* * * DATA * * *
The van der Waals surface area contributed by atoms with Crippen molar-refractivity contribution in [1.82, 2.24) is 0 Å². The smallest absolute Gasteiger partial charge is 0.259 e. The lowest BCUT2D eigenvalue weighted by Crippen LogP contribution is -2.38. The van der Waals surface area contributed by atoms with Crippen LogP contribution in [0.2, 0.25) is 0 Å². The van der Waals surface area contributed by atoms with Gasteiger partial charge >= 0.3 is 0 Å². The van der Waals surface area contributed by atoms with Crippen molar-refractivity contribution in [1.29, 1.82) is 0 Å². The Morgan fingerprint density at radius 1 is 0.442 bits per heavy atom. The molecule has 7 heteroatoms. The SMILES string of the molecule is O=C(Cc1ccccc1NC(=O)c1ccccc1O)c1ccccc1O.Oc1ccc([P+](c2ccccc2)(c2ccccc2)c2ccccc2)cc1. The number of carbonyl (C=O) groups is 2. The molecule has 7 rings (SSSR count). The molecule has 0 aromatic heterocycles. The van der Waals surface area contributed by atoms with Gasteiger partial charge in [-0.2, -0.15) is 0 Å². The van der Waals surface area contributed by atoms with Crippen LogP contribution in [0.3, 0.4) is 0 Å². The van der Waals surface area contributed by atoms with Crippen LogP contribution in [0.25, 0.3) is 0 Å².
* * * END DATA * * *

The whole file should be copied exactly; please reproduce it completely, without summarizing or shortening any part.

The van der Waals surface area contributed by atoms with Crippen molar-refractivity contribution in [1.82, 2.24) is 0 Å². The smallest absolute Gasteiger partial charge is 0.259 e. The lowest BCUT2D eigenvalue weighted by Crippen LogP contribution is -2.38. The van der Waals surface area contributed by atoms with Crippen LogP contribution in [0.2, 0.25) is 0 Å². The van der Waals surface area contributed by atoms with Gasteiger partial charge >= 0.3 is 0 Å². The van der Waals surface area contributed by atoms with Crippen molar-refractivity contribution in [1.29, 1.82) is 0 Å². The Morgan fingerprint density at radius 1 is 0.442 bits per heavy atom. The molecule has 7 heteroatoms. The SMILES string of the molecule is O=C(Cc1ccccc1NC(=O)c1ccccc1O)c1ccccc1O.Oc1ccc([P+](c2ccccc2)(c2ccccc2)c2ccccc2)cc1. The number of carbonyl (C=O) groups is 2. The molecule has 7 rings (SSSR count). The molecule has 0 aromatic heterocycles. The van der Waals surface area contributed by atoms with Gasteiger partial charge in [-0.2, -0.15) is 0 Å². The van der Waals surface area contributed by atoms with Crippen LogP contribution in [0.3, 0.4) is 0 Å². The van der Waals surface area contributed by atoms with Crippen LogP contribution in [0.25, 0.3) is 0 Å².